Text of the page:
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How are your sleep habits affecting your gut health?

How are your sleep habits affecting your gut health? How are your sleep habits affecting your gut health?

Did you know that your sleep habits can affect your gut health?

The CDC recommends 7-9 hours of sleep for adults and up to 12 for teens and children. For most adults, 9 hours sounds wonderful but managing to log that many hours every night can be a challenge, resulting in tiredness or fatigue throughout the day. Before you deprioritize sleep, it could help to know that while not getting enough sleep can mean more daytime nodding off, it can also increase the risk of many common health concerns.

For example, did you know that just one night of insufficient sleep can lead to increased cortisol production? Cortisol is a stress hormone that can not only impact your mental health but also makes you hungrier. So, if your goal is weight loss, not getting enough sleep will make that goal much harder! Research also shows lack of sleep is associated with a variety of diseases, such as diabetes, hypertension, and heart disease, which in themselves are enough to lose sleep over.

But things don't stop there. Did you know that just one night of insufficient sleep can lead to increased cortisol production? When you don't get enough sleep, it can wreak havoc on your gut health. And considering the fact that gut health influences so many other areas of your health - your immune system, skin health and mental health - getting enough sleep is of the utmost importance, and in the grand scheme of things, one of the easiest pro whole-body-wellness boxes to check off.

Let's explore the link between sleep and gut health, and what you can do to get better sleep.

The Primary Link Between Gut Health and Sleep

Sleep and gut health are connected through something known as the gut-brain axis. It's a bidirectional communication network that essentially allows your gut microbes and brain to talk to each other. Your brain sends signals to your gut microbes and they sends signals to your brain. So, how does this internal relay relate to sleep and gut health, you ask?
Stress. Cortisol can also affect your gut microbiome by altering gut transit time, contributing to leaky gut, and affecting nutrient availability. Your brain can't discern between stress due to lack of sleep from stress in relationships or work - it responds the same way. Consuming too much caffeine, sugar or refined carbohydrates, or not getting enough sleep all get the same response.Your brain sends signals to the gut that negatively impact your gut's health based on these stressors:

  • Digestive problems such as constipation, bloating, diarrhea, and gas
  • Abdominal pain
  • Exacerbated symptoms relating to gut-related conditions like IBD, SIBO, and leaky gut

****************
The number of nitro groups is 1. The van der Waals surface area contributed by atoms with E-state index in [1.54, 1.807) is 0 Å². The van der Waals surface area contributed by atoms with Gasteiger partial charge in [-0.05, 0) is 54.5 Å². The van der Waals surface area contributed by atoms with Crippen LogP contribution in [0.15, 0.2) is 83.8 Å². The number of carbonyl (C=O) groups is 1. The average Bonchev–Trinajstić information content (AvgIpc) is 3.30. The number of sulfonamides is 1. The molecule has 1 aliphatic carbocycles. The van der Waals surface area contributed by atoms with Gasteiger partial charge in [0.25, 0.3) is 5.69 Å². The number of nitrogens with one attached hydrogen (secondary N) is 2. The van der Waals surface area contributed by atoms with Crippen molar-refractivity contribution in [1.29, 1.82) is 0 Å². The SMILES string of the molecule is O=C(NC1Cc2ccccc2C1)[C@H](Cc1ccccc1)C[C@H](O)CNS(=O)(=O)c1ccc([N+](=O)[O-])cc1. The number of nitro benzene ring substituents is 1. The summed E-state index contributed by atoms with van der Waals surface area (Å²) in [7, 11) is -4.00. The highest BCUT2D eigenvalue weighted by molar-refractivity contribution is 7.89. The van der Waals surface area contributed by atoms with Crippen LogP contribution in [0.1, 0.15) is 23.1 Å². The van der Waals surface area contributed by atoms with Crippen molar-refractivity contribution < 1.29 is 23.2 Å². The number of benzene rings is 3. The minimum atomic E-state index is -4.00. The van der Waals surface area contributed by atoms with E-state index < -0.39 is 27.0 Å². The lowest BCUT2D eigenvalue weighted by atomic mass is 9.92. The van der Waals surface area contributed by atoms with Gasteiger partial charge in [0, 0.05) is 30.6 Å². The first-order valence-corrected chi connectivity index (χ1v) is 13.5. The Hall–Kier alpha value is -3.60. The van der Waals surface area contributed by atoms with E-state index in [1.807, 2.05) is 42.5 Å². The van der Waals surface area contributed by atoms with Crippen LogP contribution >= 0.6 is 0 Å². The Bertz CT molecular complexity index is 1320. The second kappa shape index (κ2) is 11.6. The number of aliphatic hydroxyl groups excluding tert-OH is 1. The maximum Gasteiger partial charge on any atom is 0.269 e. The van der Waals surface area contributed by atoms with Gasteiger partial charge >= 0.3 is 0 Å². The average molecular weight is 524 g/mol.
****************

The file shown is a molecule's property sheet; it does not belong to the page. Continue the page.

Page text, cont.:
• Food sensitivities

So it's not just your gut health that a lack of sleep impacts. Since gut health sets the stage for multiple health factors it's extremely important that you're getting enough sleep.

7 Tips for Better Sleep & Gut Health

Here are our 7 best tips for getting a good night's sleep!

1. Establish a routine that signals to your body it's time to unwind and get ready for bed. This could include taking a relaxing bath, making some hot tea, or reading a book.

2. Steer clear of large meals, alcohol, and caffeine right before bed. All of these things negatively impact your circadian rhythm and can make it hard to get to sleep.

3. Create a bedroom environment that's conducive to quality sleep. Make sure you have comfortable pillows and bedsheets, that the room is quiet and dark, and also, that the room is set at a comfortable temperature.

4. Try not to exercise too close to bedtime, as this could leave you feeling amped up and may prevent you from falling and staying asleep.

5. Limit screen time 1-2 hours prior to bed. The blue light emitted from screens on your phone and TV mess with your circadian rhythm and make getting good quality sleep more difficult. Red light is a good replacement for blue and preparing the body for sleep.

6. Practice meditation. This can help your mind and body to relax and de-stress after a long day or daily challenges. When you practice meditation, you might find you actually fall asleep during the middle of it!

7. Include a daily synbiotic with a custom formula tailored for your individual microbiome that includes the exact prebiotics, probiotics, and importantly, the exact strains of each you need for your most optimum gut health journey. Certain probiotic strains have even been clinically proven to reduce anxiety.

Sleep & Gut Health Summed Up

Sacrificing quality sleep over the long term can lead to a myriad of health complications such as an increased risk for diabetes, hypertension, and cardiovascular disease to name a few.
If you're not getting at least 7 hours of sleep each night, hopefully now you feel motivated and empowered to try and change that. Sleep is incredibly important to many aspects of overall wellness, especially your gut health. Remember, the gut microbiome directly impacts your immune system, skin, energy levels, and mood; and a happy gut can mean the all the difference.

The good news is that you don't have to accept the consequences of sleep deprivation, you're in control! All you have to do is remember how important it is and utilize our tips to train your brain and body to help you achieve great sleep.

  • Make a routine around bedtime.
  • Avoid large meals, caffeine, and alcohol prior to bed.
  • Set your room to a comfortable temperature and have comfy sheets and pillows.
  • Avoid exercising, screens, and blue light exposure close to bedtime.
  • Practice mindfulness meditation to help your mind relax as you drift off into a good night's sleep.
  • Give your gut custom tailored prebiotics and probiotics in a synbiotic blend made just for you.

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